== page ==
Thursday, July 5, 2012
The Detonators: Rockabilly Thunder From Down Under
The following is an interview I did with Paulie Bignell from The Detonators about 3 years ago. The band is back and better than ever, so I figured I'd share this "long lost interview."
The northern hemisphere isn't the only place you'll find music steeped in roots rock. There's an island to the south you may have heard of called Australia. That's where you'll find the door slammin', rubber burning, gear grinding sound of The Detonators!
Fans have claimed the band plays an era, not simply a genre. The Dets has taken the traditional sound of rockabilly music and fused it with their own style giving it a inimitable driving energy while staying true to the spirit of their heroes.
The band consists of ‘Rockbottom’ James Moloney belting out vocals and harmonica, Paulie “The Kid” Bignell on guitar, and ’Doghouse’ Dave Philpots on upright. Yes they have a drummer, but it's a rotating set of A-listers who play when available.
The Detonators formed in 1997 in Melbourne and five albums out, you'd think this was enough for these rockers. They tour Australia aggressively, have had their songs featured in television shows, and have even gone overseas to find new fans. Not to mention individual awards won by the band, such as Rockbottom James' Golden Harmonica award and Doghouse Dave's Yamaha endorsement.
They are the "High Priests of roots rock 'n' roll", the kings of down under blazing jump blues thunder. Each album from the band is, "A combination of flat chat rockabilly, laced with extra serves of twanging slapping roots rock ‘n’ roll, sprinkled with a touch of down home blues."
Reverend Andy: How did the band originally get together?
Paulie "The Kid" Bignell: Myself and Rockbottom were playing in a blues band together for around five years. I talked him into doing something combining that, with rockabilly and rock 'n' roll and coming up with original tunes. We had a shuffle drummer at reach and found our upright bass man, so away we went!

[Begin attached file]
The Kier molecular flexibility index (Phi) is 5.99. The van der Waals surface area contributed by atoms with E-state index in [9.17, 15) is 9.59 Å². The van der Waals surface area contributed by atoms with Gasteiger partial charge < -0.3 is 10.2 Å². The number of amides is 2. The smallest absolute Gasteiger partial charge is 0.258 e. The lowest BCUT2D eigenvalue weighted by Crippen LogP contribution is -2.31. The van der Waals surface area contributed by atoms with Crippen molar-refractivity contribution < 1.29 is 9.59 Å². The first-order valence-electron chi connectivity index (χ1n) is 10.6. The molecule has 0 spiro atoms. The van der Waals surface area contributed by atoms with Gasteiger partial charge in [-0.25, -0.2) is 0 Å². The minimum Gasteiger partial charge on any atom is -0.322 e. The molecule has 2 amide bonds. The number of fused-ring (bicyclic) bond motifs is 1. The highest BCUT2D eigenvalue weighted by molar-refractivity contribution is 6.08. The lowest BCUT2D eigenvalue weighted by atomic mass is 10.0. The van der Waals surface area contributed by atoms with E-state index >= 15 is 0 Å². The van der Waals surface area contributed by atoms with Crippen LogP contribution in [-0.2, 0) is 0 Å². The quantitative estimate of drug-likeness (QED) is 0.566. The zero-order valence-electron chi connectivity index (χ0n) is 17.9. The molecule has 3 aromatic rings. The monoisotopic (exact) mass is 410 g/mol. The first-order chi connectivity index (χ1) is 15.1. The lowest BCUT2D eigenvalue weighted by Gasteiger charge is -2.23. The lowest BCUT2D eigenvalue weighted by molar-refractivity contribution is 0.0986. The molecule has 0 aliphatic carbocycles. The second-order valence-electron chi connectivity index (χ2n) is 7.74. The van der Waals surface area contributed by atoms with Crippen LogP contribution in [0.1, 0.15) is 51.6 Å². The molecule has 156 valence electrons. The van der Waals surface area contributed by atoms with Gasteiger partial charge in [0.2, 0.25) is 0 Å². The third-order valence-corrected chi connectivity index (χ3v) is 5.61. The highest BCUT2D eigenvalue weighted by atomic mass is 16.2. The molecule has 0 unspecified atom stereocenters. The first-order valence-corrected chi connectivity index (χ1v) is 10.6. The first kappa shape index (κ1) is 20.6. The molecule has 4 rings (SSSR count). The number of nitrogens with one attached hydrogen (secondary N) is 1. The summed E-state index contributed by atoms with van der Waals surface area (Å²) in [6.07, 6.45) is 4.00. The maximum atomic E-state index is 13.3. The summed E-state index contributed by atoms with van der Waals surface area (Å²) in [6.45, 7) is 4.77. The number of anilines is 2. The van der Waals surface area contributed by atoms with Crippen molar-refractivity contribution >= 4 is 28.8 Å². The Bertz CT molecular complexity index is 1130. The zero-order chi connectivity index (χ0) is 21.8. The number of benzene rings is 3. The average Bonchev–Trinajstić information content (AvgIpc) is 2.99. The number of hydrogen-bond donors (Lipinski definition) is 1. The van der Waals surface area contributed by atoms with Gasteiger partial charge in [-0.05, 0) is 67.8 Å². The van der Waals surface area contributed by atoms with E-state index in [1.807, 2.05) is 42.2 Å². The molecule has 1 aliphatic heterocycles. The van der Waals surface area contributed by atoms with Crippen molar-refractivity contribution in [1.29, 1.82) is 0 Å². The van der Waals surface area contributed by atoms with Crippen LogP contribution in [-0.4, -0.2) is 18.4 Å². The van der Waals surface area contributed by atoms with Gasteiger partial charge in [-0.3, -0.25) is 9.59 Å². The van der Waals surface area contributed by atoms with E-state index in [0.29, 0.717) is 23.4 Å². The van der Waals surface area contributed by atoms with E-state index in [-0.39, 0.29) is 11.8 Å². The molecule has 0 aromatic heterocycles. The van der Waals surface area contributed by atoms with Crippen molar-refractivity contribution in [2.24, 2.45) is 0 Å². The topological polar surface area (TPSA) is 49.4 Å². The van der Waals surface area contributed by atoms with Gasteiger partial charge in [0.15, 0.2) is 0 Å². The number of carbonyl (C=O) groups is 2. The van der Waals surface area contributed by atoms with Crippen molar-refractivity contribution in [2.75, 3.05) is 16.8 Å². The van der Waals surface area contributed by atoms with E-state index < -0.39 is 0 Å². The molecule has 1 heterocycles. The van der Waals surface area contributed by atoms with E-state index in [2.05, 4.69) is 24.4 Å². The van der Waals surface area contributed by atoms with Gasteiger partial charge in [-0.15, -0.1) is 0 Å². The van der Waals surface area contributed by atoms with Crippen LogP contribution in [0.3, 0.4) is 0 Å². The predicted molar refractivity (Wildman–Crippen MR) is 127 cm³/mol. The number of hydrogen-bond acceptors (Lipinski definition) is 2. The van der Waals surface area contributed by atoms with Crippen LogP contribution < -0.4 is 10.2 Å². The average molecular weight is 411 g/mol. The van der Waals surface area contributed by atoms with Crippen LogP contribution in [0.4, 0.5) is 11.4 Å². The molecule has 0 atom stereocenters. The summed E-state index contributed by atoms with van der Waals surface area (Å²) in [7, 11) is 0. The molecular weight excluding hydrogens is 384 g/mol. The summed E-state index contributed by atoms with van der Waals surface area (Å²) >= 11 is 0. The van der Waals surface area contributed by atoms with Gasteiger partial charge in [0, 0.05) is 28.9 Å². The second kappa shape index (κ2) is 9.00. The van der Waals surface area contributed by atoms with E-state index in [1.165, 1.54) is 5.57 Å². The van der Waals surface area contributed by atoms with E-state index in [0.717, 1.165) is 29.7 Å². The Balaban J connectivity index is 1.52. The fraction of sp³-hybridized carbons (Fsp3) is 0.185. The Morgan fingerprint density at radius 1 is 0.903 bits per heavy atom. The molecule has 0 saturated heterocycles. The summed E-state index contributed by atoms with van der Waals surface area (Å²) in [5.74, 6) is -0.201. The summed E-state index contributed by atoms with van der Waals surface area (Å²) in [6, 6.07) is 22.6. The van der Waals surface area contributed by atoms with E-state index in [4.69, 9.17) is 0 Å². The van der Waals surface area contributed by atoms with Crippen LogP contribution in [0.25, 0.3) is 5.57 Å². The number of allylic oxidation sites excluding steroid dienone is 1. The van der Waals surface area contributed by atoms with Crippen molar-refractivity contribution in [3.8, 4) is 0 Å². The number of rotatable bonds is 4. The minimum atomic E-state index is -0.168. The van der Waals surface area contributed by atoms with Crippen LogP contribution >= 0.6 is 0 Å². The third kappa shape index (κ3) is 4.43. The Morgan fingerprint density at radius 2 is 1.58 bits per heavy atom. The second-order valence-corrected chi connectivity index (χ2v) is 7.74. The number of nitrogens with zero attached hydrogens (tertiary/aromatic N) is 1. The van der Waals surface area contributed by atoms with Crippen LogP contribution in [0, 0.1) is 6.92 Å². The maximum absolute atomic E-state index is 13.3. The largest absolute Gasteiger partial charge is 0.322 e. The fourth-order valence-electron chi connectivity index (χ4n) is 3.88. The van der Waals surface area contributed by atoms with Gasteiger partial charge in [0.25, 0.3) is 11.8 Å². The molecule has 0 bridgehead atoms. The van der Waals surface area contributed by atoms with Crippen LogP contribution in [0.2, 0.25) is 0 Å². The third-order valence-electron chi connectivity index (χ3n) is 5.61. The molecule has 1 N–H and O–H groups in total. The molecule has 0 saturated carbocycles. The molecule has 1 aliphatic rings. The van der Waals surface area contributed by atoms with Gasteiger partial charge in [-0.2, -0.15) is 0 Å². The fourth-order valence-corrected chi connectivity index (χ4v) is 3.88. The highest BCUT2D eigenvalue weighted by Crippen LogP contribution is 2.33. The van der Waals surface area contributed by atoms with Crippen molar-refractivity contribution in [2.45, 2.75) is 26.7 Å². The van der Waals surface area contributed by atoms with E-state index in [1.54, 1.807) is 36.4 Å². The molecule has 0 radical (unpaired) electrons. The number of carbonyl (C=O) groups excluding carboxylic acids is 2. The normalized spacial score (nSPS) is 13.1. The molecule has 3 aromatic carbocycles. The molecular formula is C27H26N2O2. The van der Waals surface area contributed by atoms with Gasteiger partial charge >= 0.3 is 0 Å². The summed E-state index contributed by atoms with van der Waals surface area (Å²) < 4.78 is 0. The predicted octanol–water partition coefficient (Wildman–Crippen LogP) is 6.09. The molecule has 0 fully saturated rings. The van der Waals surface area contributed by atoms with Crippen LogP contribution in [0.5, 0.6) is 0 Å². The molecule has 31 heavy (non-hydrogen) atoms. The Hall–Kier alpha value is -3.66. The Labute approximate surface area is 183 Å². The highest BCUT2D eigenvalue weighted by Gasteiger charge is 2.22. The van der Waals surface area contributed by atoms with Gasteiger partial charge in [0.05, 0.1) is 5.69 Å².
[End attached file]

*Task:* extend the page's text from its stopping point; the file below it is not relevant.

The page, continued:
RA: What was it like when you finally got to record?
PB: It was a buzz! We recorded our first release on a 4-track machine in the drummer's girlfriend's bungalow. As soon as we were playing we were thinking of recording. We also rehearsed in the bungalow, so we were used to the sound of it. I dig the whole process and there is always more to learn. Learn to play better and it will sound better.
RA: What keeps you motivated when you're facing the worst?
PB: The music. As soon as i count the first song in, I drift to a different place. The playing has to get you through or it ain't worth doing.
RA: Any back story to "My Saving Grace?" I ask because it's my favorite Dets song and would love to know if there was an inspiration for it.
PB: It's pretty much true, I guess. I would probably be locked up by now if it wasn't for rock 'n' roll. Music can fix things!
RA: Maybe a new album, soon?
PB:We have demos of half an album and material for the rest but the time is not right just yet. We will have to get that new CD out before we tackle overseas again. We did some shows in Europe a few years back and it was a blast. I'll go anytime come to think of it!
RA: How do you get inspired to write songs?
PB: Sometimes a lyric I've heard either myself or somebody else say, sometimes a riff leads me to somewhere. Just depends, different approaches give different results.
RA: What's the writing process like for The Dets?
PB: We all write so it varies on what we start with. Sometimes we start with nothing, sometimes its a done deal before we start.
RA: What's the roots scene like in Australia?
PB: It's okay. There is usually something going on.
RA: Are you guys a commodity or are there plenty of roots-based bands to play with?
PB: There is some great roots bands in Oz in all styles. We are lucky enough to live in Melbourne which is with out a doubt the music capital, but still the other states have plenty of talent. There are probably a few good bands in each style I guess, same as most places I think.
RA: What do you think about the state of mainstream music as opposed to underground scenes?
PB: The underground can't be doing any worse than ever so its probably okay at the moment with the big boys feeling the pinch.
RA: Do you think people who focus on bland mainstream bands just don't realize there are thousands of incredible bands they're missing out on?
PB: If they like that stuff they probably shouldn't stray too far...it's that radio commercial sound they like. They should go and see bands, local for a start. There are great bands hidden all over the world of all styles.
RA: School me on the rockabilly/roots scene in your neck of the woods.
PB: We've got good beer... I find scenes to be pretty consistent in most places I've been, depending on the population, ours are just farther apart. It takes a few more beers to get anywhere.
Fri 6th, Tago Mago,
744 High St, Thornbury 9.30pm
Fri 13th, Brycees Tavern
30 Brice Ave, Mooroolbark 9pm www.bryceestavern.com
Sun 22nd, Ferntree Gully Hotel,
Ferntree Gully 4pm